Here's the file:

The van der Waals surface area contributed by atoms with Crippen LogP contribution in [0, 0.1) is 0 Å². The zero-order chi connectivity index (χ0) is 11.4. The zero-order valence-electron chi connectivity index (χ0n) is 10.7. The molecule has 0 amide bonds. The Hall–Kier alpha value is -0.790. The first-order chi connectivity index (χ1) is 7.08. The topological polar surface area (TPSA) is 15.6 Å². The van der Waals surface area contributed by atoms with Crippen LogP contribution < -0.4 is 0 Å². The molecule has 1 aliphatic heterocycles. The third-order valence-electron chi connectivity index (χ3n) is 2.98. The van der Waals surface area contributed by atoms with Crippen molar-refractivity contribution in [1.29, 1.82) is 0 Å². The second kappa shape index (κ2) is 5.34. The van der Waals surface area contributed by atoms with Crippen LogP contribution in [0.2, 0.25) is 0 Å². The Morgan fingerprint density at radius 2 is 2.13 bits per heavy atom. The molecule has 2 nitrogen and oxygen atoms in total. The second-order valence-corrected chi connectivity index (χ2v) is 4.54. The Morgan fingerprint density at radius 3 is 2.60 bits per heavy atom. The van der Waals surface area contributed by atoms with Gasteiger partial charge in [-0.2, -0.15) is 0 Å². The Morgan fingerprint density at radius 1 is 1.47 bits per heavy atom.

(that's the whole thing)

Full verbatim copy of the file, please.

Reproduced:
The van der Waals surface area contributed by atoms with Crippen LogP contribution in [0, 0.1) is 0 Å². The zero-order chi connectivity index (χ0) is 11.4. The zero-order valence-electron chi connectivity index (χ0n) is 10.7. The molecule has 0 amide bonds. The Hall–Kier alpha value is -0.790. The first-order chi connectivity index (χ1) is 7.08. The topological polar surface area (TPSA) is 15.6 Å². The van der Waals surface area contributed by atoms with Crippen LogP contribution < -0.4 is 0 Å². The molecule has 1 aliphatic heterocycles. The third-order valence-electron chi connectivity index (χ3n) is 2.98. The van der Waals surface area contributed by atoms with Crippen molar-refractivity contribution in [1.29, 1.82) is 0 Å². The second kappa shape index (κ2) is 5.34. The van der Waals surface area contributed by atoms with Crippen LogP contribution in [0.2, 0.25) is 0 Å². The Morgan fingerprint density at radius 2 is 2.13 bits per heavy atom. The molecule has 2 nitrogen and oxygen atoms in total. The second-order valence-corrected chi connectivity index (χ2v) is 4.54. The Morgan fingerprint density at radius 3 is 2.60 bits per heavy atom. The van der Waals surface area contributed by atoms with Gasteiger partial charge in [-0.2, -0.15) is 0 Å². The Morgan fingerprint density at radius 1 is 1.47 bits per heavy atom.